New thermal plants: A reality check

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Source: The post is based on an article New thermal plants: A reality check” published in Business Standard on 2nd March 2023.

Syllabus: GS 3 – Infrastructure

Relevance: concerns associated with recommendation of the draft National Electricity Plan.

News: Central Electricity Authority (CEA) has been given the task to frame the National Electricity Plan (NEP). The draft recommends creation of new capacity of up to 51 GW of coal-fired plants.

What are the concerns associated with the creation of new capacity of coal-fired plants?

One of the major concerns is the environmental. The recommendation has come at a time when India is committed to a net-zero emissions by 2070.

States like Haryana, Gujarat, Tamil Nadu, are planning to set up new capacities of coal-fired plants and these new capacities are mostly located away from coal-bearing states. This ultimately adds burden of transporting coal.

Why has draft NEP recommended setting up new thermal power plants?

It is because the growth in renewables is not fast enough to cater to the rising power demand.

According to the estimates, even if the renewable energy capacity grows at four times the pace it has grown, India would need new thermal power plants.

What can be the probable alternative solution to the recommendation made by the draft NEP?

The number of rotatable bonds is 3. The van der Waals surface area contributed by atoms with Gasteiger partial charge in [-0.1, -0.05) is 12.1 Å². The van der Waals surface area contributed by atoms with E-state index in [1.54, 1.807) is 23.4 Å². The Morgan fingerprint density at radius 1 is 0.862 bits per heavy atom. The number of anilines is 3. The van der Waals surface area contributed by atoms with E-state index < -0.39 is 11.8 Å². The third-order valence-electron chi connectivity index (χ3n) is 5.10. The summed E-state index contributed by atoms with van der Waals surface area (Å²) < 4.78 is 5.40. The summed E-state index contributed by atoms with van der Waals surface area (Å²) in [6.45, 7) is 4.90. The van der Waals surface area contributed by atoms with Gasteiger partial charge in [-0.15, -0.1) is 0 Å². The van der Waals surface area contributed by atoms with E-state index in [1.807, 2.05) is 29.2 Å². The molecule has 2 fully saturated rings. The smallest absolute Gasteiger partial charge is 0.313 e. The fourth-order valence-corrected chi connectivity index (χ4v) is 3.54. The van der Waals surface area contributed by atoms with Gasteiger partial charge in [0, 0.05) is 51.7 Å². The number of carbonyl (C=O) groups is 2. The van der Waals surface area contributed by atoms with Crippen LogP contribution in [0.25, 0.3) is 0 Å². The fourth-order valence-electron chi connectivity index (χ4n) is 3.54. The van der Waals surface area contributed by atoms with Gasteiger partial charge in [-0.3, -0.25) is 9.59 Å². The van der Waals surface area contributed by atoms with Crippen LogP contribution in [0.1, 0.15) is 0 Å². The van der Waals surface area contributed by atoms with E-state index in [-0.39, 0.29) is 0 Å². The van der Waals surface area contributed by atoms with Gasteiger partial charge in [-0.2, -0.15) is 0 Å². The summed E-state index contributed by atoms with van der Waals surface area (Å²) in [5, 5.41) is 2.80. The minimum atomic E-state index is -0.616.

Instead of setting up new plants, it would be better to improve the performance of the existing plants and add capacity to existing stations or brownfield expansion.

The draft NEP projects about 55 percent plant load factor (PLF) by 2026-27 and 61 percent by 2031-32. However, it is feasible to achieve above 70 percent PLF by maintaining the existing plants.

Thus, it would save capital investment in the new thermal power plants and mobilize it towards establishing renewable capacities.

What can be the course of action?

There has been a sudden rise in power demand in the post-Covid period and states are facing supply challenges. Therefore, they prefer to consider the view of having their own capacity.

However, instead of infusing fresh capex, it is better to invite offers from private developers who may set up capacity outside the state and contracting power from generators who may have untied capacity, etc.

This would help in utilizing the capex for renewables and it will also help railways to utilize its freight services for other goods because it is the railways which bear the burden of transporting coal to thermal power plants.

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